The refrains sung at the door varied from “a soul cake, a soul cake, have mercy on all Christian souls for a soul cake,” to the later:

Soul, soul, an apple or two,
If you haven’t an apple, a pear will do,
One for Peter, two for Paul,
Three for the Man Who made us all.

Here, they had either run out of soul cakes or plain didn’t care. Charades, pantomimes, and little dramas, popular remnants of the miracle and morality plays of the Middle Ages, commonly rehearsed the folk in the reality of life after death and the means to attain it. It is probably from these that the custom of masquerading on Halloween had its beginning. The folly of a life of selfishness would be the message pantomimed by the damned; the torment of waiting, the message of the souls from Purgatory; the delights of the beatific vision, the message of the Heaven-sent. Together they warned the living to heed the means of salvation before it was too late. Doubtless, the presence of goblins and witches with cats (ancient symbols of the devil) were remnants of pagan times bespeaking to Christians of spirits loosed from hell to keep track of their own and herd them back at cockcrow. Saint-Saëns’ Danse Macabre with death fiddling his eerie spell over the graveyard fascinated us all the years of growing up. Waiting for the sound of cockcrow, which would send the souls scuttling back to their graves, was almost too much suspense to bear. Little did we know that it was inspired by old French customs and superstitions on All Hallows’ Eve.”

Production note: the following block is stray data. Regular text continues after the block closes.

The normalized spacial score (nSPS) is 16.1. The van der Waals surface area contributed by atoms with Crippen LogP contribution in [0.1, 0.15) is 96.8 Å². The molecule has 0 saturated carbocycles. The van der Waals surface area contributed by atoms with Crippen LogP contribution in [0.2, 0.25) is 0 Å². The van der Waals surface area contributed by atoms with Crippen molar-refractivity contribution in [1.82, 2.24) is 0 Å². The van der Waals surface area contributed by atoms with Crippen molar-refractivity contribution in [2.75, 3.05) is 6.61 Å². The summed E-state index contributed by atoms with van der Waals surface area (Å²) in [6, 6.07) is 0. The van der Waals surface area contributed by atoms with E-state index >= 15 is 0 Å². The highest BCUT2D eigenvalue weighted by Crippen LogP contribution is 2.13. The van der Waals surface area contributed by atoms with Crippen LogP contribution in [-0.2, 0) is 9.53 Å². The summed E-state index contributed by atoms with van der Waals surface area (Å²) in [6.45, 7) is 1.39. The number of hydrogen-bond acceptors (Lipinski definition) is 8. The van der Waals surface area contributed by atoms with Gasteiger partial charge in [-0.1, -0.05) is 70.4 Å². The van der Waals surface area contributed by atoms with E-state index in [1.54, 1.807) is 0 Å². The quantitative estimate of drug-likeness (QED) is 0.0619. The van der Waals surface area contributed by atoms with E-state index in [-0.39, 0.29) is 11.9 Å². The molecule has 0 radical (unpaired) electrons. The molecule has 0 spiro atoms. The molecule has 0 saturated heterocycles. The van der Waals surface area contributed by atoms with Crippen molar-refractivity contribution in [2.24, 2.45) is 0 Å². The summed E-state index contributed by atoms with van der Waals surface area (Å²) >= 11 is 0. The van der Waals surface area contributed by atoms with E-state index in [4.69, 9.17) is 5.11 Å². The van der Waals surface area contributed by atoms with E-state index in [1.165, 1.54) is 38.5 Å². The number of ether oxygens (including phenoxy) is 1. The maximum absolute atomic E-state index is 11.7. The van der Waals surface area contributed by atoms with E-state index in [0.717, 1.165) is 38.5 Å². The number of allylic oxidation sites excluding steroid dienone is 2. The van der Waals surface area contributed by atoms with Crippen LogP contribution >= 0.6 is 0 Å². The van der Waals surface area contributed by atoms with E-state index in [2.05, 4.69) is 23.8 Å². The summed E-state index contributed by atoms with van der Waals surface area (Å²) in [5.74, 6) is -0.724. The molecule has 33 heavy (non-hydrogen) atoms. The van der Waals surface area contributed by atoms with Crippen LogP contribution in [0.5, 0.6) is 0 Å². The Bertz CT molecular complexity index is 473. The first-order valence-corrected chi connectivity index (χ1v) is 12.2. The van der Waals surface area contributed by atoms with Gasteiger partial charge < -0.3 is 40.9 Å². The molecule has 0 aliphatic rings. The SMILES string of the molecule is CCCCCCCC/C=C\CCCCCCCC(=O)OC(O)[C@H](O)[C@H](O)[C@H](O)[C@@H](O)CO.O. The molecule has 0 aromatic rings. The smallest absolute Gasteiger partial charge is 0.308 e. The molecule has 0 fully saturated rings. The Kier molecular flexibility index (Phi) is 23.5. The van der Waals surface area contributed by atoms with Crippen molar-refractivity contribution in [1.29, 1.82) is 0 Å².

A 14th century painting of All Saints Day, artist unknown.

Mary Newland then gave some suggestions on how to conduct a Halloween party, make it fun for the kids but keep the liturgical commemoration front and center.